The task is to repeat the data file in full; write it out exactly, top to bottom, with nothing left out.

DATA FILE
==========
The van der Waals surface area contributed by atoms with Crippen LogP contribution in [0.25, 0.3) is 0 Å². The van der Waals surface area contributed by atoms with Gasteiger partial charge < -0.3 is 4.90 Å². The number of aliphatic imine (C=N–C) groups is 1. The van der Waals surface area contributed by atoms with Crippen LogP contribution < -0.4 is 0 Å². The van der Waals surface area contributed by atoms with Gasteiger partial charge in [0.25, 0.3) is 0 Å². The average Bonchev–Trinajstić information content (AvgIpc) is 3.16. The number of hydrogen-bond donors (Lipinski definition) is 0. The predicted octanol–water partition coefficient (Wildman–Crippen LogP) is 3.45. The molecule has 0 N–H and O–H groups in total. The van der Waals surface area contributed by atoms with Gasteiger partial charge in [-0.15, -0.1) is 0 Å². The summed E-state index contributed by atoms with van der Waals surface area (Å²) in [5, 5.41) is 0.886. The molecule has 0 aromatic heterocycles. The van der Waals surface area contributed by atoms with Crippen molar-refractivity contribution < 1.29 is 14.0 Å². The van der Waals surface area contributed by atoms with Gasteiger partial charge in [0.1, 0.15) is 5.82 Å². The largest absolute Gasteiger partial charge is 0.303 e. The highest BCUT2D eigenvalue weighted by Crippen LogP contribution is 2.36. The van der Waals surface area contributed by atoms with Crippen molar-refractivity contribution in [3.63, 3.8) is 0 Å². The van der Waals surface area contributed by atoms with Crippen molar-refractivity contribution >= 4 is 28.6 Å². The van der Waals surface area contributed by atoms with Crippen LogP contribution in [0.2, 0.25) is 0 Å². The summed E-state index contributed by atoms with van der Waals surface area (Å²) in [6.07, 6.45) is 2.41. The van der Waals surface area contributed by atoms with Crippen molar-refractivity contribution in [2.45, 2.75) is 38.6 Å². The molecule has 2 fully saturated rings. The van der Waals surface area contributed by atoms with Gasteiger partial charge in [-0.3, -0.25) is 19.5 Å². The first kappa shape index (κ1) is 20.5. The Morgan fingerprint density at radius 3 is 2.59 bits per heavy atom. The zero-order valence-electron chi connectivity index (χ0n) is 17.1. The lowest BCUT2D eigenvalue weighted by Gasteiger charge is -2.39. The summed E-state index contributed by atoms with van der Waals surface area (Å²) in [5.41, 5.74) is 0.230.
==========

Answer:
The van der Waals surface area contributed by atoms with Crippen LogP contribution in [0.25, 0.3) is 0 Å². The van der Waals surface area contributed by atoms with Gasteiger partial charge < -0.3 is 4.90 Å². The number of aliphatic imine (C=N–C) groups is 1. The van der Waals surface area contributed by atoms with Crippen LogP contribution < -0.4 is 0 Å². The van der Waals surface area contributed by atoms with Gasteiger partial charge in [0.25, 0.3) is 0 Å². The average Bonchev–Trinajstić information content (AvgIpc) is 3.16. The number of hydrogen-bond donors (Lipinski definition) is 0. The predicted octanol–water partition coefficient (Wildman–Crippen LogP) is 3.45. The molecule has 0 N–H and O–H groups in total. The van der Waals surface area contributed by atoms with Gasteiger partial charge in [-0.15, -0.1) is 0 Å². The summed E-state index contributed by atoms with van der Waals surface area (Å²) in [5, 5.41) is 0.886. The molecule has 0 aromatic heterocycles. The van der Waals surface area contributed by atoms with Crippen molar-refractivity contribution < 1.29 is 14.0 Å². The van der Waals surface area contributed by atoms with Gasteiger partial charge in [0.1, 0.15) is 5.82 Å². The largest absolute Gasteiger partial charge is 0.303 e. The highest BCUT2D eigenvalue weighted by Crippen LogP contribution is 2.36. The van der Waals surface area contributed by atoms with Crippen molar-refractivity contribution in [3.63, 3.8) is 0 Å². The van der Waals surface area contributed by atoms with Crippen molar-refractivity contribution >= 4 is 28.6 Å². The van der Waals surface area contributed by atoms with Crippen LogP contribution in [0.2, 0.25) is 0 Å². The summed E-state index contributed by atoms with van der Waals surface area (Å²) in [6.07, 6.45) is 2.41. The van der Waals surface area contributed by atoms with Crippen molar-refractivity contribution in [2.45, 2.75) is 38.6 Å². The molecule has 2 fully saturated rings. The van der Waals surface area contributed by atoms with Gasteiger partial charge in [-0.3, -0.25) is 19.5 Å². The first kappa shape index (κ1) is 20.5. The Morgan fingerprint density at radius 3 is 2.59 bits per heavy atom. The zero-order valence-electron chi connectivity index (χ0n) is 17.1. The lowest BCUT2D eigenvalue weighted by Gasteiger charge is -2.39. The summed E-state index contributed by atoms with van der Waals surface area (Å²) in [5.41, 5.74) is 0.230.